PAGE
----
When the Saints Came Marching In moves seamlessly between past and present, bringing to life a host of "spacious souls" and North American saints proclaimed "by acclamation." A few widely known and many often overlooked, these are people celebrated by their contemporaries for their goodness of heart, witness to faith, and courage for justice. At a moment in our social history when cynicism seems the norm and acerbic criticism has become all too automatic, Coffey locates the diamonds in the rough, turning their lives for us in the light with her usual directness, humor and clarity. In the humanity of these variegated saints we see a reflection of our own, and a luminous reflection, as Coffey suggests, of the church Pope Francis calls us to be. I love Coffey's earthy, expansive, sacramental vision.
Christopher Pramuk, Xavier University, Author of At Play in Creation: Merton's Awakening to the Feminine Divine
Kathy Coffey has given us a book of American saints for the era of Pope Francis. Where her title metaphor focuses on the American penchant for exploring frontiers, the book's saints-some canonized, others simply recognized-made me also think of Francis' metaphor of going out to the streets of our world. The saints Coffey covers, in brief readable chapters, are all "gutsy realists"-a memorable phrase used to describe Sr. Dorothy Stang. And all wonderfully human, warts and all. I learned about saints I'd never known, and learned more about others I thought I knew. In the end the book made me think of all the saints among us in this country-so much good news to counter all the bad news that fills our headlines and our heads.
John F. Kane, Emeritus Professor of Religious Studies, Regis University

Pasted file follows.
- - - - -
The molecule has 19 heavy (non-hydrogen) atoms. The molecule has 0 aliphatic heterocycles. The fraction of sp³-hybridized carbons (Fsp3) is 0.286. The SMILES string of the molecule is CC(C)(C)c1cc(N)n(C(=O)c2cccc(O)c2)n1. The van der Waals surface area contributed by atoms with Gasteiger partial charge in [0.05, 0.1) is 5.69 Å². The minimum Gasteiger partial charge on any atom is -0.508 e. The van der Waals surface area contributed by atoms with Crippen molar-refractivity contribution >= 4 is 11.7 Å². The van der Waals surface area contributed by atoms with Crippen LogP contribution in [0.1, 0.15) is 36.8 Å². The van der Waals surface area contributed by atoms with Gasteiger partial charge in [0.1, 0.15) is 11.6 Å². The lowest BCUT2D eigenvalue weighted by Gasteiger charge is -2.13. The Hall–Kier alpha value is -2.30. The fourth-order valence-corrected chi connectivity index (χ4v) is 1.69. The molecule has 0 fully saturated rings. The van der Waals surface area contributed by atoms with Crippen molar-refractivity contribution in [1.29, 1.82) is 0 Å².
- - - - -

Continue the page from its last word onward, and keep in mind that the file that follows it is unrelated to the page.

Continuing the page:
In this compact and creative series of meditations on 14 saints and a batch of "Glorious Nobodies," Coffey illuminates their lives and legacies. Make no mistake about it, the saints that the author has chosen to write about are courageous and adventuresome souls.
Spirituality & Practice
Kudos to Kathy Coffey for this collection of "open, sociable, normal, happy companions," just the kind of saints Pope Francis says we need. In her characteristically engaging and entertaining prose, Coffey helps us entertain the notion that the path toward sainthood is the very ground on which we stand. Be prepared for the spaciousness that emerges in these stories, both in the vast terrain of landscape these men and women traversed and in their very souls. It is in these wide open places that God enters, grace abounds, and lives are transformed in love."
Mary Stommes, editor of Give Us This Day
Uh-oh. Here comes marching in a book that won't ever again let us say, `But the saints aren't anything like us.' Read, if you dare, about the courageous, cantankerous, saintly people who lived in America in their time, but changed the world for all time.
Kathy McGovern, author of the weekly scripture column The Story and You
Coffey's book will engage readers interested in American history, faith, and inspirational figures. What I appreciate most, though, is the book's spirit of connection-between writer and reader-to North America, and to the communion of saints, which inspires us to be better people as we continue to encounter ever-new frontiers of grace.
St. Anthony Messenger
Kathy Coffey makes America shine through its saints and its saints radiate new light in an American context. She is one of the best Catholic writers I know, and has written a book about saints that is like no other. It will expand your ideas about holiness and make your heart glow.
Michael Leach, author of Why Stay Catholic?